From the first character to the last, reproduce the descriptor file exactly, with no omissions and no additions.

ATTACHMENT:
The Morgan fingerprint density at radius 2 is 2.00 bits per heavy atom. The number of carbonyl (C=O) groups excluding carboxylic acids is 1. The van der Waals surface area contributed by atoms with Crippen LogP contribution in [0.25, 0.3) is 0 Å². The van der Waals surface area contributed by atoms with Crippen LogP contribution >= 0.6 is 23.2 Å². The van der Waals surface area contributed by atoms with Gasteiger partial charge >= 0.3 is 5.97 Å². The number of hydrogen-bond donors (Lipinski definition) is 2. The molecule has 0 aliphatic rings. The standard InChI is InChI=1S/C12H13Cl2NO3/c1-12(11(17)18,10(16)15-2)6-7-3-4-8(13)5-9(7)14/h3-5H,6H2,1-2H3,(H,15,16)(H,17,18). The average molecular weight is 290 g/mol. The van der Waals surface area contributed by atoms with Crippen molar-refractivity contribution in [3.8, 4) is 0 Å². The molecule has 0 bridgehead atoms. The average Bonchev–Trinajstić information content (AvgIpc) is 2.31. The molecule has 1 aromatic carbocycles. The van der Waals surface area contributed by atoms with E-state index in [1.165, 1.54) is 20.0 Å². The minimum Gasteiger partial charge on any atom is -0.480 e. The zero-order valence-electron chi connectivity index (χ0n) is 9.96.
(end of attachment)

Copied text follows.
The Morgan fingerprint density at radius 2 is 2.00 bits per heavy atom. The number of carbonyl (C=O) groups excluding carboxylic acids is 1. The van der Waals surface area contributed by atoms with Crippen LogP contribution in [0.25, 0.3) is 0 Å². The van der Waals surface area contributed by atoms with Crippen LogP contribution >= 0.6 is 23.2 Å². The van der Waals surface area contributed by atoms with Gasteiger partial charge >= 0.3 is 5.97 Å². The number of hydrogen-bond donors (Lipinski definition) is 2. The molecule has 0 aliphatic rings. The standard InChI is InChI=1S/C12H13Cl2NO3/c1-12(11(17)18,10(16)15-2)6-7-3-4-8(13)5-9(7)14/h3-5H,6H2,1-2H3,(H,15,16)(H,17,18). The average molecular weight is 290 g/mol. The van der Waals surface area contributed by atoms with Crippen molar-refractivity contribution in [3.8, 4) is 0 Å². The molecule has 0 bridgehead atoms. The average Bonchev–Trinajstić information content (AvgIpc) is 2.31. The molecule has 1 aromatic carbocycles. The van der Waals surface area contributed by atoms with E-state index in [1.165, 1.54) is 20.0 Å². The minimum Gasteiger partial charge on any atom is -0.480 e. The zero-order valence-electron chi connectivity index (χ0n) is 9.96.